A LabVIEW-Based Remote Laboratory: Architecture and Implementation

A LabVIEW-Based Remote Laboratory: Architecture and Implementation

Yuqiu You (Morehead State University, USA)
DOI: 10.4018/978-1-4666-1945-6.ch041
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Abstract

Current technology enables the remote access of equipment and instruments via the Internet. While more and more remote control solutions have been applied to industry via Local Area Networks (LANs), Wide Area Networks (WANs), and the Internet, there exist requirements for the applications of such technologies in the academic environment (Salzmann, Latchman, Gillet, and Crisalle, 2003). One typical application of remote control solutions is the development of a remote virtual laboratory. The development of a remote-laboratory facility will enable participation in laboratory experiences by distance students. The ability to offer remote students lab experiences is vital to effective learning in the areas of engineering and technology. This chapter introduces a LabVIEW-based remote wet process control laboratory developed for manufacturing automation courses. The system architecture, hardware integration, hardware and software interfacing, programming tools, lab development based on the system, and future enhancement are demonstrated and discussed in the chapter.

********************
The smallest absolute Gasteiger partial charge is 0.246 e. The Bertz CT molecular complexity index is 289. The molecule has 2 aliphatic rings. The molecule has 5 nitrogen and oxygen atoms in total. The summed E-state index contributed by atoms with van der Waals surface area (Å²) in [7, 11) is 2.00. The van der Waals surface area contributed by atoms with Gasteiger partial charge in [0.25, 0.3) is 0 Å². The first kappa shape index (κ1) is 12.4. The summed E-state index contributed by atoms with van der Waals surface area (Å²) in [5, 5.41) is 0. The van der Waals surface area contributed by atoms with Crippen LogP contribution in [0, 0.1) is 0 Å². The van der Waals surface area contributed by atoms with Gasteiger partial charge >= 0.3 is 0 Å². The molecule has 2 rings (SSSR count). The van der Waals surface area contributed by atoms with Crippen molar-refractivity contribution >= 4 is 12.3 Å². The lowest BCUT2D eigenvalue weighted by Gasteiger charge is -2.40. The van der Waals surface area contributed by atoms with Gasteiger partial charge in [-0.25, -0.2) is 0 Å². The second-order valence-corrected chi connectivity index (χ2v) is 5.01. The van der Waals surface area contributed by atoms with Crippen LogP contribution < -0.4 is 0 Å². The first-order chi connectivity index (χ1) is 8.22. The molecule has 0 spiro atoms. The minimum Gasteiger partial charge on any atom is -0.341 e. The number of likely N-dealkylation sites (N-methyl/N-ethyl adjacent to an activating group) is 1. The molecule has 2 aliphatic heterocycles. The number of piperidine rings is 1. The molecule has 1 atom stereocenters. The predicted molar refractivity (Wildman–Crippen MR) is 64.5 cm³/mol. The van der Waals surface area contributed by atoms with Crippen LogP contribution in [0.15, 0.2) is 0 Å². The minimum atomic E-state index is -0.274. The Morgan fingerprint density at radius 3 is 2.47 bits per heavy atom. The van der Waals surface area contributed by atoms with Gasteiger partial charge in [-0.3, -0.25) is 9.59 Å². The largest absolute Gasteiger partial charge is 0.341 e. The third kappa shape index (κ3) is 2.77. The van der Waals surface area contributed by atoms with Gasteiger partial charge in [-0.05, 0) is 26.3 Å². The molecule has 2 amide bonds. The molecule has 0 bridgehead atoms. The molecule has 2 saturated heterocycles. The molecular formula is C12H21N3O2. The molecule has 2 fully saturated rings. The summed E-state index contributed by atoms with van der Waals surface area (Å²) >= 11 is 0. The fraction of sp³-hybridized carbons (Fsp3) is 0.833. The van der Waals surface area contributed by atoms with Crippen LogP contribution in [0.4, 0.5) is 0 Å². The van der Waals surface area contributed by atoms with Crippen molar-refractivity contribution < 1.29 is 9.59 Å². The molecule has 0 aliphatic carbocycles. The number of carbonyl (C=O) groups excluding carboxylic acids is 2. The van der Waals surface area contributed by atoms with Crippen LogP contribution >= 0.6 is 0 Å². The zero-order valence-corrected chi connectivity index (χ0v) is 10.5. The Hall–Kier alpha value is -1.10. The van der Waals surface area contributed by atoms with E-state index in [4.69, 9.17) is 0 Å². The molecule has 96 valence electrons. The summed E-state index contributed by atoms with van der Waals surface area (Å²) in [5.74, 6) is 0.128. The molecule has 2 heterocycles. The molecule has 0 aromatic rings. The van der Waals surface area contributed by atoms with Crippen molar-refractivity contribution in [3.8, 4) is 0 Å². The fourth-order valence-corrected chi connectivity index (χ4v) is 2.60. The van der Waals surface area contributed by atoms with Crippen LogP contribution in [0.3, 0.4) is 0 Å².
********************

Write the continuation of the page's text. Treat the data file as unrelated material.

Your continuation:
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Background

As in engineering and technology fields, the laboratory experiences associated with a technology curriculum are vital to understanding concepts (Saygin & Kahraman, 2004). They are also typically limited to a short group session each week due to time and space constraints. Increasingly practical and popular distance courses are hard-pressed to provide realistic lab experience at all. Simulation, which has seen increased use in education, is an especially valuable tool when it precedes instruction, but does not provide the problem-solving realism of actual hands-on experience (Deniz, Bulancak & Ozcan, 2003). Completing a project by remote operation of real equipment more nearly replicates problem solving as it would occur in the workplace and lends itself to teaching the processes and practice that are involved in true experimentation (Cooper, Donnelly & Ferreira, 2002).

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